Types of Common Stocks

Common stocks represent possession or a common interest as the company’s. For instance, if you buy a thousand stocks of Microsoft Corporation you will be the owner proportionally of the company. If a company owns a hundred thousand stocks and  you buy a thousand of them, you would own 1% of the company. Returns derived from common stocks have two forms: dividends and profits over capital.

Some companies pay dividends over their common stocks, but they are not obliged to it. These companies try to keep regular payments and from time to time they increase them.

Dividends are paid to company’s stock bearers with net profits. They usually do it with money, but sometimes they pay of with properties or stocks. Exxon Mobil Corporation for example pays a dividend of  $1.16 per stock. in 4 installments of $0.29 per stock in 2005. Cisco Systems Inc. doesn’t pay dividends, in change investors buy company stocks because of its potential in earnings over capital. If you have bought this company’s stocks at $14 per stock and later you sold each one at $20 you have already earned $6 per stock. Earnings over capital are the result of raises experienced over the stocks base price at the time of sale.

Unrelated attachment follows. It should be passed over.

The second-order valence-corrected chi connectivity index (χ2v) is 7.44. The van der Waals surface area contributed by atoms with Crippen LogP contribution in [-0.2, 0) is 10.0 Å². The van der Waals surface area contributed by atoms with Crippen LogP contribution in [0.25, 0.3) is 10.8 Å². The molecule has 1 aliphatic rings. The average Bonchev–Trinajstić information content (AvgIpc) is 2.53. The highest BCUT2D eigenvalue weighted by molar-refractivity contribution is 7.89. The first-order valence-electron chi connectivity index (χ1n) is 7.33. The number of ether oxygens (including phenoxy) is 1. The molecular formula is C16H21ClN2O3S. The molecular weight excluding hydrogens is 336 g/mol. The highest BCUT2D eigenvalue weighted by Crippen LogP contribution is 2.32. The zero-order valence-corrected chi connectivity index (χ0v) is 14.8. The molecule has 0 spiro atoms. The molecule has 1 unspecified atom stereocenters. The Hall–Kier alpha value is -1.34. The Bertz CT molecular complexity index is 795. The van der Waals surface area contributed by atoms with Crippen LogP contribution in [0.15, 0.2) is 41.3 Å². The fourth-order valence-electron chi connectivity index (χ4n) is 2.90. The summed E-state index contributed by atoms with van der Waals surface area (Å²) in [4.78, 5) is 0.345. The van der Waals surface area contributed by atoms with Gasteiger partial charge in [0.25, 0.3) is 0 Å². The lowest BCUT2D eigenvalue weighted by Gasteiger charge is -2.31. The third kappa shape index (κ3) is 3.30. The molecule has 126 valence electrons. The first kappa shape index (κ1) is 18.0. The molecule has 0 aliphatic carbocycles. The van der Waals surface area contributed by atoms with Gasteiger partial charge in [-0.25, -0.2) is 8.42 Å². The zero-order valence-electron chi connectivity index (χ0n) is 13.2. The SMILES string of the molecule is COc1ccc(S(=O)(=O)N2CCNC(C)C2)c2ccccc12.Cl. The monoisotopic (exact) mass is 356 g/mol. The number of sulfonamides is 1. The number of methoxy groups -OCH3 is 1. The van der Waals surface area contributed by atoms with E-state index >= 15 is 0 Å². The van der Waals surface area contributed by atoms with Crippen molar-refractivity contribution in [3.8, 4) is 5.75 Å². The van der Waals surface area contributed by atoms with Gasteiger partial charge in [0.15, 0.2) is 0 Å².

Preferential stocks also represent a balanced participation in a business, and gives the owner of these an active voice in the stockholders assembly. In these assemblies you can speak in the name of other common  stockholders against earnings and assets decisions being taken in case of liquidation of the company.

Dividend rates received by the owners of preferential assets against those that have common stocks are generally fixed. Giving regular payments makes preferential assets have a similarity with bonds. Although the difference between both relies in that companies are not obligated to pay dividends over preferential stocks unless the board of directors decides to do so.